Politicians Make Final Push for Clinton, Trump in New Hampshire | NECN
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Politicians Make Final Push for Clinton, Trump in New Hampshire

Surrogates like Massachusetts Senators Elizabeth Warren and former New Hampshire Senator Bob Smith spoke at rallies on Saturday

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    NEWSLETTERS

    Politicians descended on New Hampshire over the weekend to campaign for both Hillary Clinton and Donald Trump. (Published Saturday, Nov. 5, 2016)

    Politicians descended on New Hampshire over the weekend as the race for president has tightened.

    Surrogates like Massachusetts Senator Elizabeth Warren have been rallying volunteers in Concord and beyond to get Hillary Clinton supporters to the polls on Tuesday.

    “Republicans think they can buy New Hampshire, democrats think it’s going to be up to the voters and the voters are going to vote to build a future, not just for some of us but for all of us,” said Warren at a rally on Saturday.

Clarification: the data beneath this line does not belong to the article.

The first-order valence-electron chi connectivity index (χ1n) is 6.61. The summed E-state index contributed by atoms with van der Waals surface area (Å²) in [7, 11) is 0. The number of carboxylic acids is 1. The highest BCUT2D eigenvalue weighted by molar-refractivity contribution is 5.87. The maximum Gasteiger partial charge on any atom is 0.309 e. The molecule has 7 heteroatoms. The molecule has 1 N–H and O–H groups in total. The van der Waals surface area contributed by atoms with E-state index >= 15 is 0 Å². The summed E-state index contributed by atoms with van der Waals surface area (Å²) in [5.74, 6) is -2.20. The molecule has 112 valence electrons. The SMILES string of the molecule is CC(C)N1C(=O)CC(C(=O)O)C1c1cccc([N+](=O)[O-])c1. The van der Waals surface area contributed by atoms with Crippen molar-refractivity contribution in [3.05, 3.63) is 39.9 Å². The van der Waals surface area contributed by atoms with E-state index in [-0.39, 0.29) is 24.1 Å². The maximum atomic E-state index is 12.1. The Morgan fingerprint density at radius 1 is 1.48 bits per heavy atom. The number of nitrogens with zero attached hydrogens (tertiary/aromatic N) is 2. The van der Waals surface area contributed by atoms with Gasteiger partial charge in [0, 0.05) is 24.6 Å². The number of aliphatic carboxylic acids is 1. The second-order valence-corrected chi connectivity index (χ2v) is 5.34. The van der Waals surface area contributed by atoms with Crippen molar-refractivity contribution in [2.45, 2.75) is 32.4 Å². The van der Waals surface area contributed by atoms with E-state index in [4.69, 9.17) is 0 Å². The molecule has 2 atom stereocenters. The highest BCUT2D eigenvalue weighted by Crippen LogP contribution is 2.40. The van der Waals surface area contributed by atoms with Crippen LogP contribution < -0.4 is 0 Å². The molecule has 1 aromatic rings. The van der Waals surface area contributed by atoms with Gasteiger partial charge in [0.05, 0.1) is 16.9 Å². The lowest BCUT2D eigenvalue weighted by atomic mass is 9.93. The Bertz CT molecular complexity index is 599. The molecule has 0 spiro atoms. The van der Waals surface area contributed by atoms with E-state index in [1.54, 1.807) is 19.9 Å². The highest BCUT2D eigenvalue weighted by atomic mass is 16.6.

In Windham, former New Hampshire Senator Bob Smith welcomed Trump surrogate Senator Jeff Sessions of Alabama to inspire his supporters to vote on Election Day.

    “I’ve been told repeatedly that you have probably the best organized state in the nation and you’re working hard, you’re knocking on doors, making phone calls, doing the bread and butter work that takes us from a close election to victory,” Sessions said.

    Several politicians from traditionally blue Massachusetts also crossed the border to try to convince their neighbors to the north to follow their lead, knowing the impact New Hampshire can have on the election.

    “My daughter doesn’t deserve to have a president like Donald Trump, quite frankly I’d be embarrassed and ashamed if he were our president so I’m up here fighting for her,” Massachusetts Congressman Jim McGovern said.

    “I know the polls were saying it’s close but just from talking to people on the street I feel the difference from this week to last week,” Boston Mayor Marty Walsh said.

    We won’t know until Tuesday whether all the handshakes and heart-to-hearts made a difference for one candidate over the other.

    “I think it’s that tight right now, even inter-personally between families, people at work, there’s enough of that out there that I do think that some of these last minute issues may sway some people,” New Hampshire voter Lisa Potter said.

    Both campaigns are making a big final push for votes in New Hampshire.

    Clinton will be in Manchester for a rally on Sunday, while both President Barack Obama and Trump will campaigning in the state on Monday.

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